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NATO invokes its mutual defense clause over attacks

NATO formally invoked its mutual defense clause for the first time in its history on Tuesday after the United States offered "conclusive" evidence that Osama bin Laden was behind the Sept. 11 suicide airliner attacks.

Speaking after U.S. State Department counter-terrorism coordinator Frank Taylor gave a classified briefing to the NATO council, Secretary-General George Robertson said: “It is clear that all roads lead to al-Qaida and pinpoint Osama bin Laden as being involved in (the attacks).”

Robertson said the 19-nation alliance had determined that the attacks on Washington and New York were indeed directed from abroad and would thus be regarded as an attack on all allies.

European NATO diplomats stressed that while the decision was a “green light” for any U.S. riposte, it would not automatically trigger collective allied military action, since Washington wanted to keep its hands free.

Robertson said NATO’s military staff was making contingency plans but declined to spell out how the alliance would translate the decision into operational action. The United States was still developing its thinking, he said.

“It will be up to the United States of America to determine what help it requires in discharge of its Article 51 (of the United Nations Charter) right of self-defense.”

Diplomats said Tuesday’s decision, exactly three weeks after the attack, was largely political and symbolic. Washington had made no request to use collective NATO assets such as airborne surveillance planes and fuel pipelines.

Removing the ‘if’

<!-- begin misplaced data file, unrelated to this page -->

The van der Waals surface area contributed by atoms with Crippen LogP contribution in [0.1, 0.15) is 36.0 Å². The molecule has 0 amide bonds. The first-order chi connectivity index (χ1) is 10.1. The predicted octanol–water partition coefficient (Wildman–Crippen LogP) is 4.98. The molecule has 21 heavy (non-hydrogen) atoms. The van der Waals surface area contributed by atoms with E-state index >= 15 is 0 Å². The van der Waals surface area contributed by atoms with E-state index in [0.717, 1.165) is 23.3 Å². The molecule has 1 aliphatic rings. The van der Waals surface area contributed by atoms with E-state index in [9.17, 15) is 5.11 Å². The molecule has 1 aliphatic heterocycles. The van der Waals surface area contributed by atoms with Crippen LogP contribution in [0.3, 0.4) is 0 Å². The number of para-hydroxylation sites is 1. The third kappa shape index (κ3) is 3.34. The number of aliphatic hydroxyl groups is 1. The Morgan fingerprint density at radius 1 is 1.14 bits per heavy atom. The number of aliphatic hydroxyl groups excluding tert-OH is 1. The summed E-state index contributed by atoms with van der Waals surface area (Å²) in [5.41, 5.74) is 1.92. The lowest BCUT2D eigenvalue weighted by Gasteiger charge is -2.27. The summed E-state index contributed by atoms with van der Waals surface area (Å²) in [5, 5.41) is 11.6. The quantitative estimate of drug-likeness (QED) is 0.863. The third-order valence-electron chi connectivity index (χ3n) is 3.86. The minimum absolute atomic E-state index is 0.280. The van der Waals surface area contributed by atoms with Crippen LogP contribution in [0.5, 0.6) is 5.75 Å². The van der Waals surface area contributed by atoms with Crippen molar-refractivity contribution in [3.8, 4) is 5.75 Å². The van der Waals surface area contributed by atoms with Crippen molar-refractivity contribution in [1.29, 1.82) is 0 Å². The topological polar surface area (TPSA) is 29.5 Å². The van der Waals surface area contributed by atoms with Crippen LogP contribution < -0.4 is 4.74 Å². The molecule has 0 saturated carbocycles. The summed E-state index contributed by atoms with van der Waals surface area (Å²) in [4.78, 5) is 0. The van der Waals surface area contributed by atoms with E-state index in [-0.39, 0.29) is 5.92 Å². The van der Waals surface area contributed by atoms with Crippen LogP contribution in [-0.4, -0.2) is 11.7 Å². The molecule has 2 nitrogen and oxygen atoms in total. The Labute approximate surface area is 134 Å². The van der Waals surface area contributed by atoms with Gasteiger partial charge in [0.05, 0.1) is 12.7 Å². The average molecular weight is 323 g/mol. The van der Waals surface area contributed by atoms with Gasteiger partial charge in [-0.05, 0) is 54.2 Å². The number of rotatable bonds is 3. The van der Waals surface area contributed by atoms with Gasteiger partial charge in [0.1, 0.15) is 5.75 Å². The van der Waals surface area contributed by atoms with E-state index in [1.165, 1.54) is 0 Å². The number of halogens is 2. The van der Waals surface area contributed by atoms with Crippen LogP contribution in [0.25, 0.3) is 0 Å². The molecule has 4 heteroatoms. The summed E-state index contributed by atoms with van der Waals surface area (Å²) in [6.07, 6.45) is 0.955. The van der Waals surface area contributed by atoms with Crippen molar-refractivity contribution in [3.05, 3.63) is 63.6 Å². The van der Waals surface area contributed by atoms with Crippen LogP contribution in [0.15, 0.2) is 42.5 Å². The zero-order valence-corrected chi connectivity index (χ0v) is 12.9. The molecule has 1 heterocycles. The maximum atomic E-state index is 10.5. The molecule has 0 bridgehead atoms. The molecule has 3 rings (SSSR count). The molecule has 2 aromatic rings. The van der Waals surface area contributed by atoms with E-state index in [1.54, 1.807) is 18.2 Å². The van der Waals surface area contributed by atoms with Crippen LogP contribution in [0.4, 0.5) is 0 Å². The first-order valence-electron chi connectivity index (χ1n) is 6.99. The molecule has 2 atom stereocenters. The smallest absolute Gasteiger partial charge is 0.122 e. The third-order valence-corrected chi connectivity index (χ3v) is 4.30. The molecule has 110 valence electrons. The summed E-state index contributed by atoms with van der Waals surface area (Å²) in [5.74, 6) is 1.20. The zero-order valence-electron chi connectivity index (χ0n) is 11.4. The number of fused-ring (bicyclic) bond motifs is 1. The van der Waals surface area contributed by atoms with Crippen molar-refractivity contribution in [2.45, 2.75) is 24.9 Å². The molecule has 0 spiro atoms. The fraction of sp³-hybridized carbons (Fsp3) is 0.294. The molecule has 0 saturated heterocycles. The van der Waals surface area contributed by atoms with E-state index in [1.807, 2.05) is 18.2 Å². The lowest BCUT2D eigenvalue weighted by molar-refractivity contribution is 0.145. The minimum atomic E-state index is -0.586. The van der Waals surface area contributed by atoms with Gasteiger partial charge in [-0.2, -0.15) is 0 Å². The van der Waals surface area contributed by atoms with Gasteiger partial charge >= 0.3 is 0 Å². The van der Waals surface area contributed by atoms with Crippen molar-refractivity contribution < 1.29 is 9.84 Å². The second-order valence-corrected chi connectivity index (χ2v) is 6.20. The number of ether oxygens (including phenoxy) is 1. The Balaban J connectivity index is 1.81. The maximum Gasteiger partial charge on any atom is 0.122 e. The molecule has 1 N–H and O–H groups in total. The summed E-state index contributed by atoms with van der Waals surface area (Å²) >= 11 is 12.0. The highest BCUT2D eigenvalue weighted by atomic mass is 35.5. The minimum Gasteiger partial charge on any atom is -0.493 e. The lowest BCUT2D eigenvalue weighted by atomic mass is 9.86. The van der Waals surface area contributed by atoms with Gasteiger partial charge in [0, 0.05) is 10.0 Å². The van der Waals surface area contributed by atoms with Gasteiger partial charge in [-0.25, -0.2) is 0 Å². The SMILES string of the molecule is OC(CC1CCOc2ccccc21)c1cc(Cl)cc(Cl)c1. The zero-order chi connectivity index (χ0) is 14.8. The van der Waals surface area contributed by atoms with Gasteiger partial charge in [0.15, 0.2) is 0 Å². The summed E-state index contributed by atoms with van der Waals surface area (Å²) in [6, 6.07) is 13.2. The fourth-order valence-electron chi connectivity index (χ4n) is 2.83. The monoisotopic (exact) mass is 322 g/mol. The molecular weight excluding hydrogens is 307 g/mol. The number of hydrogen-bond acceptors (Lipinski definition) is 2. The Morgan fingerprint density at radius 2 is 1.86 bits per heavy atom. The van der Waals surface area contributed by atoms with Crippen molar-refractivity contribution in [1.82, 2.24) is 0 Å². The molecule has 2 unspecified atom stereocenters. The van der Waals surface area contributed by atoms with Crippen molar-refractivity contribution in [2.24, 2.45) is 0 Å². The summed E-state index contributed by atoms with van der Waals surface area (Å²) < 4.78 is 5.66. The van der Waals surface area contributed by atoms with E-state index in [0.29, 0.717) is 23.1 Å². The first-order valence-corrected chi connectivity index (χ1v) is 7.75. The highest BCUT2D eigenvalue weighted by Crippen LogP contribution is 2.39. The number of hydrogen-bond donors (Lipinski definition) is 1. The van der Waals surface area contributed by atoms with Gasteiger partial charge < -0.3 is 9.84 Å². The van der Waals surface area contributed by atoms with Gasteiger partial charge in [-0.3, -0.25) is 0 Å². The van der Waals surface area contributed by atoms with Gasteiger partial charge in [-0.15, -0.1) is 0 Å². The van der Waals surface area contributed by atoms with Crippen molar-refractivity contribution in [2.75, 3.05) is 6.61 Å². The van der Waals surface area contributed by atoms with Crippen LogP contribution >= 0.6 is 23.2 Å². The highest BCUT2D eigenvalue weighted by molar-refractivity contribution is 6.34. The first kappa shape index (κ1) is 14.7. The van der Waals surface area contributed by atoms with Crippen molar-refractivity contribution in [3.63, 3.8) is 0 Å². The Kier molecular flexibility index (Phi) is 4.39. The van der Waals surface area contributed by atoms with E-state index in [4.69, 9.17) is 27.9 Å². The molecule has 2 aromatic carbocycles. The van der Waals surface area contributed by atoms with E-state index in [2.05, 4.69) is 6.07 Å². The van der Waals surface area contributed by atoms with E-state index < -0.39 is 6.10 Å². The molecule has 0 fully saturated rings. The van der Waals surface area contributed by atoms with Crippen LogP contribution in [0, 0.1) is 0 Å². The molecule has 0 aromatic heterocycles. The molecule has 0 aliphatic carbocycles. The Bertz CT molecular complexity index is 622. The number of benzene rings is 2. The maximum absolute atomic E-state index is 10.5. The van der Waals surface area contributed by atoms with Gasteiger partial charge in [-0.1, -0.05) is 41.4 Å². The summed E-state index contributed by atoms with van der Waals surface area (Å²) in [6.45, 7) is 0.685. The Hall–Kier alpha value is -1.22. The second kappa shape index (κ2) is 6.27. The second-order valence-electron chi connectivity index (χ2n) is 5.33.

NATO first invoked the Article V mutual defense clause of its 1949 founding treaty on Sept. 12, the day after the attack on the World Trade Center and the Pentagon, but made it conditional on the assault having been initiated from abroad.

Robertson said that “if” had now been removed.

“We know that the individuals who carried out these attacks were part of the world wide terrorist network of al-Qaida, headed by Osama bin Laden and his key lieutenants and protected by (Afghanistan’s ruling) Taliban,” he said in a statement.

“On the basis of this briefing, it has now been determined that the attack against the United States on September 11 was directed from abroad and shall therefore be regarded as an action covered by Article V of the Washington Treaty, which states that an armed attack on one or more of the allies in Europe or North America shall be considered an attack against all of them.”

Robertson said the briefing covered results of the current investigation, background on Saudi-born militant bin Laden and his al-Qaida network and their involvement in “previous terrorist activity”, and the links between al-Qaida and the Taliban.

He gave no details and Taylor did not appear in public.

U.S. envoys delivered the same briefing on the investigation to governments in the 18 allied capitals at the same time, NATO officials said.

A European NATO diplomat said: “Although we are now in an Article V situation, nothing obliges the United States to open detailed consultations, and it’s our impression that they don’t want to consult, especially on targets, and they don’t even want to share information on targets.

“This is one step forward in the expression of our solidarity, but there are no concrete consequences now,” he said.

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